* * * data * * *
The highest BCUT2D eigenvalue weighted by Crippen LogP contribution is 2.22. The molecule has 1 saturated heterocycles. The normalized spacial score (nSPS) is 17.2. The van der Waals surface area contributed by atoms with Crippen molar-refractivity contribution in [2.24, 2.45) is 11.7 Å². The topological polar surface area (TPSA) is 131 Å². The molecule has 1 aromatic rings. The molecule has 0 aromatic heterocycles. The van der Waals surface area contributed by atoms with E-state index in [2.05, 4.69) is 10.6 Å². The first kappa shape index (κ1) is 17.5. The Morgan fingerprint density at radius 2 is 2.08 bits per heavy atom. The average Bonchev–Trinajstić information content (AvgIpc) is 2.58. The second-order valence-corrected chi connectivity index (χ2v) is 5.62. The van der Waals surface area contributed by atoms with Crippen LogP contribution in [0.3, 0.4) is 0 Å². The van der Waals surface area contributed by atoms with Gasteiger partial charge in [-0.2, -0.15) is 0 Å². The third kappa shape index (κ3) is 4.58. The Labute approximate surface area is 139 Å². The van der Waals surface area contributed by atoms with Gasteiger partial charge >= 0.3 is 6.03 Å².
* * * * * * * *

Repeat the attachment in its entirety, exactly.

The highest BCUT2D eigenvalue weighted by Crippen LogP contribution is 2.22. The molecule has 1 saturated heterocycles. The normalized spacial score (nSPS) is 17.2. The van der Waals surface area contributed by atoms with Crippen molar-refractivity contribution in [2.24, 2.45) is 11.7 Å². The topological polar surface area (TPSA) is 131 Å². The molecule has 1 aromatic rings. The molecule has 0 aromatic heterocycles. The van der Waals surface area contributed by atoms with E-state index in [2.05, 4.69) is 10.6 Å². The first kappa shape index (κ1) is 17.5. The Morgan fingerprint density at radius 2 is 2.08 bits per heavy atom. The average Bonchev–Trinajstić information content (AvgIpc) is 2.58. The second-order valence-corrected chi connectivity index (χ2v) is 5.62. The van der Waals surface area contributed by atoms with Crippen LogP contribution in [0.3, 0.4) is 0 Å². The van der Waals surface area contributed by atoms with Gasteiger partial charge in [-0.2, -0.15) is 0 Å². The third kappa shape index (κ3) is 4.58. The Labute approximate surface area is 139 Å². The van der Waals surface area contributed by atoms with Gasteiger partial charge >= 0.3 is 6.03 Å².